Posted:A year ago

#18

Andrew Goodchild Studying development, Train2Game

1,254 421 0.3
In the wake of Columbine, Charlton Heston, at the time spokesperson for the NRA, rushed out wth the "Guns don't kill people, people kill people" line, before informing us that the trenchcoats and hats the killers wore should be banned to avoid these shootings reoccurring. The official NRA line in '99 was that long coats are more dangerous than guns. Whether guns are banned, controlled or not, it is clear that some of the NRA are pathetic morons with no grasp on reality. Unless of course we can legitimatly name this bloke's socks for his violent bahavior.

Posted:A year ago

#19

Barrie Tingle Live Producer, Maxis

390 211 0.5
Also, the "game" he mentions (Kindergarten Killers) probably is wrong and shouldn't be allowed but it also isn't something a publisher has released or something available in game shops. Blaming the games industry for that is like blaming Hollywood for snuff movies.

Posted:A year ago

#20

Andrew Goodchild Studying development, Train2Game

1,254 421 0.3
A rifle or shotgun may legitimately be claimed to be used for hunting, but handguns are designed for use against people. Comparing accidental deaths from cars with purposeful deaths from a weapon does not help anything. Perhaps guns should not be banned, but diverting attention to something else doesn't prove this, unless you can prove most fatal car accidents are intentional?

Posted:A year ago

#21

Kevin Patterson musician

187 103 0.6
Crazy times we live in, The NRA is now blaming video games........wow....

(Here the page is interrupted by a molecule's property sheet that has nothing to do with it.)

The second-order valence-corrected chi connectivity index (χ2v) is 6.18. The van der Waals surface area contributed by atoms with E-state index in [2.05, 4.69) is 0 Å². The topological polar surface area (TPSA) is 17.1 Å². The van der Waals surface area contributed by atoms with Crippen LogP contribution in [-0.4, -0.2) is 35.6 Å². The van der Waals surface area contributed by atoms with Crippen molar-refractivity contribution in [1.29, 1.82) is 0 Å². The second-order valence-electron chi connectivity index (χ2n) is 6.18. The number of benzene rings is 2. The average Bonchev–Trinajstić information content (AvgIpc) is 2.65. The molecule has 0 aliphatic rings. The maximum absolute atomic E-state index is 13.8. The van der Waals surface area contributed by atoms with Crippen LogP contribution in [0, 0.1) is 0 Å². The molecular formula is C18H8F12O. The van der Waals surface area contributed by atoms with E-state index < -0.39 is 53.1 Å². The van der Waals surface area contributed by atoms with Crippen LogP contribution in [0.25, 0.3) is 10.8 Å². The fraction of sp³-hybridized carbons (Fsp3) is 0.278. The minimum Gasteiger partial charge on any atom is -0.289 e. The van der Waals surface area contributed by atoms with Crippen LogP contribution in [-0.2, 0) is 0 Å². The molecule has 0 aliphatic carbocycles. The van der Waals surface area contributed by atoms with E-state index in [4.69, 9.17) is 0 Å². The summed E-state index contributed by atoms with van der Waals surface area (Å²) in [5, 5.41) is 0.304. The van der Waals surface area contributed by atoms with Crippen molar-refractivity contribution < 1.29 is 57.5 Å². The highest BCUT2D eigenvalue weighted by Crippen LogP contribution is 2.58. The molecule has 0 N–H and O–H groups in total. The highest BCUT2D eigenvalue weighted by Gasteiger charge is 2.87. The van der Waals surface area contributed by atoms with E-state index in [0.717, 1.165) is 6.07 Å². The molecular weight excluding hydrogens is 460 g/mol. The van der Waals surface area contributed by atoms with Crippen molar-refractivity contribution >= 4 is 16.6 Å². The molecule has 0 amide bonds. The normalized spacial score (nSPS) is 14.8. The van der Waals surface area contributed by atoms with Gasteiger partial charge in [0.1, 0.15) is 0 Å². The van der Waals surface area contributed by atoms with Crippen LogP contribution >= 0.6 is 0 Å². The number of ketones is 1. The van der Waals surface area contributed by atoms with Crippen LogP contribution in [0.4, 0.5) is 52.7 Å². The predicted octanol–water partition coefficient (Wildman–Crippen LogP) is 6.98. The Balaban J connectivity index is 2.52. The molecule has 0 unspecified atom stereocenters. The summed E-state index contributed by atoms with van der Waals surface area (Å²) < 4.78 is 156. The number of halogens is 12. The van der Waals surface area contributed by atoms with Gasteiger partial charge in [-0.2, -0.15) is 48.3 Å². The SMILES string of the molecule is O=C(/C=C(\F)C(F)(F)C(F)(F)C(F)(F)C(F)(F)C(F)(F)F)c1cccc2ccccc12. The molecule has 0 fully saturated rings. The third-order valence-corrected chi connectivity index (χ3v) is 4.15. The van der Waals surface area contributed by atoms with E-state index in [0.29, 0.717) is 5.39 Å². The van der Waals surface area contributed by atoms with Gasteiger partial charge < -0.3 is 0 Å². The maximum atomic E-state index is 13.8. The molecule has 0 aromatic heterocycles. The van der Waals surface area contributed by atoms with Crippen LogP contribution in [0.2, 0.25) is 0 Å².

I have played violent games for many years, but I have never thought about hurting anyone.
Only a non-gamer would think that using a controller to shoot imaginary pixels/polygons would somehow give you the ability
to do so in real life.
It's like the 80's all over again, where heavy metal was responsible for all the world's evils.

Posted:A year ago

#22
The thing is, we need to robustly counter this NRA fluff piece and put the Onus on NRA to tighten up their gun rules instead of distracting with policies dream up by (cant find the appropriate word, feel free to insert here)

Posted:A year ago

#23

David Serrano Freelancer

300 272 0.9
In many of these mass shootings, the killers have used guns legally purchased and owned by family members, but not securely stored in their homes. So at the very least I'd like to see, for lack of a better term, the creation of "gun banks." Facilities where people who own guns, but don't own them for personal defense can conveniently, safely and securely store their weapons. And only the registered owner of a gun would have the ability to remove it from storage. This simple concept would prevent mentally unstable family members or friends (diagnosed and undiagnosed) from accessing a legally owned gun, it would prevent guns from being stolen from homes, and it would probably drastically reduce crimes of passion and rage.

Posted:A year ago

#24

Pier Castonguay Programmer

189 106 0.6
Why do they blame the game industry but not the movie industry?

Posted:A year ago

#25

Alex Bunch Proof Reader, ZiCorp Studios

94 106 1.1
Guns are designed to KILL. That is their only purpose; to extinguish life. Everything else you mention is not specifically designed to end life. It's time the excuses stopped.

Posted:A year ago

#26

Alex Bunch Proof Reader, ZiCorp Studios

94 106 1.1